Biosimilars Are the New Black
AbbVie is one of the largest biopharmaceutical companies in the world with $24 billion in annualized sales. More than 60% of that comes from one drug, Humira, which is approved for the treatment of rheumatoid arthritis, chronic plaque psoriasis, Crohn’s disease, ankylosing spondylitis, psoriatic arthritis, and polyarticular juvenile idiopathic arthritis.
Humira is the best-selling drug in the world. While it hasn’t beaten the $13 billion-plus that Pfizer’s cholesterol-lowering drug Lipitor brought in during its heyday, Humira generated $12.54 billion in sales in 2014, representing 19% operational growth year over year. Through the first two quarters of 2015, Humira’s sales totaled $6.65 billion, putting it on pace to log the highest sales total ever for a prescription drug in a calendar year. All good things must come to an end, the saying goes, or does it? The market exclusivity for the drug ends in the U.S., Canada, and China in 2017, and in major EU countries and Japan in 2019. Normally when patents expire, generic drugs can come on the market, financial analysts get nervous, and CEOs start pumping up future drug pipelines.
However, Humira is a biologic drug, which makes it difficult for companies to produce a generic version. Amgen is creating a biosimilar threat for Humira and is looking to get it approved in November 2016 but is coming up against patent issues. AbbVie does not seem to be worried. At the recent 34th Annual J.P. Morgan Healthcare Conference in San Francisco, AbbVie addressed its investors saying essentially, “What biosimilar threat? We don’t see that happening anytime soon.” AbbVie’s management seems to be very confident that methods of use patents that protect Humira into the early 2020s will keep these biosimilars at bay. And if that’s the case, then AbbVie is saying that its sales for Humira won’t fall in the next few years, but will actually grow (The Motley Fool, January 2016)*.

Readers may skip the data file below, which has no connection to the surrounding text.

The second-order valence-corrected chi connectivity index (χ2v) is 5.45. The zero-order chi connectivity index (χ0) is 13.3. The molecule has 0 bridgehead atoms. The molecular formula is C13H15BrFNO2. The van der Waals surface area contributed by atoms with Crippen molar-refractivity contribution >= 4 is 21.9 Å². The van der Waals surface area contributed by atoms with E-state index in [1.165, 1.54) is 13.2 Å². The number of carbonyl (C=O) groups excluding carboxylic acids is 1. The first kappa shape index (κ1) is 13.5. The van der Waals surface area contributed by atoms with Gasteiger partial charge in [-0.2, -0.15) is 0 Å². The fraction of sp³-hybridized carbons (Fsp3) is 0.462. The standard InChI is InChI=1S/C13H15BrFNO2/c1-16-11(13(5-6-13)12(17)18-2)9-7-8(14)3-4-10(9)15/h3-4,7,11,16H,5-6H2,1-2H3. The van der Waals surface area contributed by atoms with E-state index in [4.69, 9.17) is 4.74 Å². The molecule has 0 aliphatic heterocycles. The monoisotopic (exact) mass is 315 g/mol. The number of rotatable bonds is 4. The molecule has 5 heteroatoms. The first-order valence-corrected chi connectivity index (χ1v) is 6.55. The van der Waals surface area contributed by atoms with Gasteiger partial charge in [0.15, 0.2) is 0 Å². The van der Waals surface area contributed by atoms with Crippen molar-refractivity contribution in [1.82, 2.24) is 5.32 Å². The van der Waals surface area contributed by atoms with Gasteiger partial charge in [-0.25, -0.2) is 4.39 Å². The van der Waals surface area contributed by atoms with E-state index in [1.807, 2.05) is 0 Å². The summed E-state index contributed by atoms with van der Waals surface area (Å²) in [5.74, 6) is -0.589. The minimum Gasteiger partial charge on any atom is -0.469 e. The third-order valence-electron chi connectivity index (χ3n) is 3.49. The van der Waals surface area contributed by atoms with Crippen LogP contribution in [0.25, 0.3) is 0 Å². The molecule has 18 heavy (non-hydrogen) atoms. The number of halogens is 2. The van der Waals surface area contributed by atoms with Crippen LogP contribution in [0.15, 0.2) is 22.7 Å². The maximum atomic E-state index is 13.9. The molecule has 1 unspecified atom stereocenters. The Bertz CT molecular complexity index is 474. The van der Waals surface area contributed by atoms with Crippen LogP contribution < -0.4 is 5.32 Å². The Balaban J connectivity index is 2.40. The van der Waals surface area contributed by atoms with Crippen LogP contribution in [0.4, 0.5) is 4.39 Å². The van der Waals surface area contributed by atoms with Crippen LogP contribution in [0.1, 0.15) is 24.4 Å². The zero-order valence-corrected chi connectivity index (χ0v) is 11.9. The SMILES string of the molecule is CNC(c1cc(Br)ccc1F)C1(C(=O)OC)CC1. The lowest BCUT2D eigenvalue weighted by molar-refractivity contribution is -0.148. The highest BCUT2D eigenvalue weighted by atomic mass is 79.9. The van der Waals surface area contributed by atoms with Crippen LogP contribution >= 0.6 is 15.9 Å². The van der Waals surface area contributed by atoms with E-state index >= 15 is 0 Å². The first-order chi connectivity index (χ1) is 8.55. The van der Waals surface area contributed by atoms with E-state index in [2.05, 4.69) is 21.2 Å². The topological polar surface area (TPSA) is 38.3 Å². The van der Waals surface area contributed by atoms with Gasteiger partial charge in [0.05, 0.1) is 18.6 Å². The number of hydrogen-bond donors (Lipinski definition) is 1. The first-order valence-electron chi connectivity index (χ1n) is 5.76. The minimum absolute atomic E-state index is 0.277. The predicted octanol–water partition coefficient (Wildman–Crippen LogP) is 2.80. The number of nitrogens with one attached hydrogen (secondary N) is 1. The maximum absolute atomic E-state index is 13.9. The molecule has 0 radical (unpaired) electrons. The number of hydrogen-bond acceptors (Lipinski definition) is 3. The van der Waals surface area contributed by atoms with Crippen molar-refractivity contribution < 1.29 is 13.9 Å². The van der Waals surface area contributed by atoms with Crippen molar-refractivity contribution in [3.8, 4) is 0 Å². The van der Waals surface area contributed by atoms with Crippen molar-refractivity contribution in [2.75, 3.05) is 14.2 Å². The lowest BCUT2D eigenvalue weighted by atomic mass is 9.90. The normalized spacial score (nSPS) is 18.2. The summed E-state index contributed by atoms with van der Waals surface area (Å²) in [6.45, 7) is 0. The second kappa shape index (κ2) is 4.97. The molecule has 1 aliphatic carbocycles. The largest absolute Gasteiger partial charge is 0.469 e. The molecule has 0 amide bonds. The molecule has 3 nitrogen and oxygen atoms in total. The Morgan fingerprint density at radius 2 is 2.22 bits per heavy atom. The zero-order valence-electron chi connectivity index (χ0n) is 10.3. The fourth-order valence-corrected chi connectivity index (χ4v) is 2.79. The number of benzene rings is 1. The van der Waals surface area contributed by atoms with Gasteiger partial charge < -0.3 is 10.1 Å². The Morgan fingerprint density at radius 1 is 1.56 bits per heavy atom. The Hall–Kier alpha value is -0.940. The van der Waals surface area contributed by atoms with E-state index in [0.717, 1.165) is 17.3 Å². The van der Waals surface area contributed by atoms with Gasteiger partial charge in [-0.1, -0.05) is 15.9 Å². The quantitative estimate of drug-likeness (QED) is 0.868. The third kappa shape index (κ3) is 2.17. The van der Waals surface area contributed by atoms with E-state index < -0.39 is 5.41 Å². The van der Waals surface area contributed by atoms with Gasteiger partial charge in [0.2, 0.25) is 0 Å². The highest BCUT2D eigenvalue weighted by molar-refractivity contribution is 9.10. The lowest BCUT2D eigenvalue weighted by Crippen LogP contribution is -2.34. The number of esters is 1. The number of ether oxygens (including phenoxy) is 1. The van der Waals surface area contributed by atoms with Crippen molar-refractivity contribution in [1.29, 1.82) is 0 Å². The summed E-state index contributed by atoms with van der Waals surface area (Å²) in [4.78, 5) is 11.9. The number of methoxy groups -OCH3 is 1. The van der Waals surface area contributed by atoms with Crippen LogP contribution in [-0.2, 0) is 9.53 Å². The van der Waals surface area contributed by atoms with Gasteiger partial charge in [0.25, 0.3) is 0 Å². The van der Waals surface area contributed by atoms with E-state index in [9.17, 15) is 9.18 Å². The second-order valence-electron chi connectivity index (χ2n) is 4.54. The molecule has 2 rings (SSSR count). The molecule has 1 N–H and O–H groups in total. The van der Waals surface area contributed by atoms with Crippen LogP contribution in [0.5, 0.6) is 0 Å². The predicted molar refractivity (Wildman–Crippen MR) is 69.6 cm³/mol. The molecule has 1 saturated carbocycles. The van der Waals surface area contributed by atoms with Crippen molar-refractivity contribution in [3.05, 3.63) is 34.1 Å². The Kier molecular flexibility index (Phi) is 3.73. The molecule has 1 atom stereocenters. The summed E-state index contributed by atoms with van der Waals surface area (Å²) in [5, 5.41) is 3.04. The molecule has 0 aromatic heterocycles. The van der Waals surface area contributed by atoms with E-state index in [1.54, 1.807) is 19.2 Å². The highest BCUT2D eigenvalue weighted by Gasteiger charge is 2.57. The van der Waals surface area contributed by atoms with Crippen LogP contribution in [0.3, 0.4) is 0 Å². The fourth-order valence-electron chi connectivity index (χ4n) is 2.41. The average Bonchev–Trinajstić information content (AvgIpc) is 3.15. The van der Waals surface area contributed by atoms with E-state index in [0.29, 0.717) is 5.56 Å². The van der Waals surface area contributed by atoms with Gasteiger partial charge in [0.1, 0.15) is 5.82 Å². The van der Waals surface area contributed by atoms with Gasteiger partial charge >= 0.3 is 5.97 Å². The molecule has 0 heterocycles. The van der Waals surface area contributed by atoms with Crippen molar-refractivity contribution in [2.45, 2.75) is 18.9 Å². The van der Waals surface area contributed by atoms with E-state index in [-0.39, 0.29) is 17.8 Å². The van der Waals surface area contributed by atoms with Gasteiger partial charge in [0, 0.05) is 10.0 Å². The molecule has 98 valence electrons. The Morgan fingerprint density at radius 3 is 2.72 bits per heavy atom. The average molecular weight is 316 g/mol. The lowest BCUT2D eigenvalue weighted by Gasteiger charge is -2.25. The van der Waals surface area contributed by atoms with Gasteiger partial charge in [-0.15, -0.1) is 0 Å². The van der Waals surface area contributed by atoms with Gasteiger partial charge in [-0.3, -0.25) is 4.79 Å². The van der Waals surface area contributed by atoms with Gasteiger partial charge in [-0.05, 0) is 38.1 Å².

AbbVie is not alone. A number of blockbuster biologics worth an estimated $52 billion in global sales are set to lose patent protection over the next five years. Biosimilar sales are thus expected to blossom from about $1.9 billion to $2.6 billion in the U.S. next year to a staggering $25 billion by 2020, representing a 7.7% compound annual growth rate.
Biologics have taken the pharma world by storm over the past decade or so. Five of the top 10 best-selling drugs in 2014, for example, were biologics indicated for either autoimmune disorders or cancer. Biosimilars, by the nature of their development process, cannot be exact replicas of approved biological drugs. This issue has left considerable room for pharmaceutical companies to defend their star products in the patent arena, or through novel formulations or changes in delivery devices that leave biosimilar sponsors in no-man’s land on the regulatory front, so to speak.
Biosimilars also don’t come with a huge pricing advantage compared to generics for small-molecule drugs. While generics are often priced at a discount in the 90% range from branded drugs, the high cost of bringing a biosimilar to market and producing it on a commercial scale leads to a discount of only about 20% to 30% compared to the branded version.
Doctors might not be as keen on prescribing a generic version simply for pricing reasons. The fact that biosimilars rarely take more than 30% of market share from branded drugs in Europe, where they have been commercially available since 2006, lends some validity to this theory.
Most major pharmaceutical companies such as Amgen, Merck, Pfizer (via its acquisition of Hospira), Novartis, and Teva Pharmaceutical all have their shoulder to the wheel to tap into the biosimilar market.
* (2016, January 30). AbbVie: There ain’t no stinkin’ biosimilar threat. The Motley Fool. Retrieved from http://www.fool.com/investing/general/2016/01/30/abbvie-there-aint-no-stinkin-biosimilar-threat.aspx
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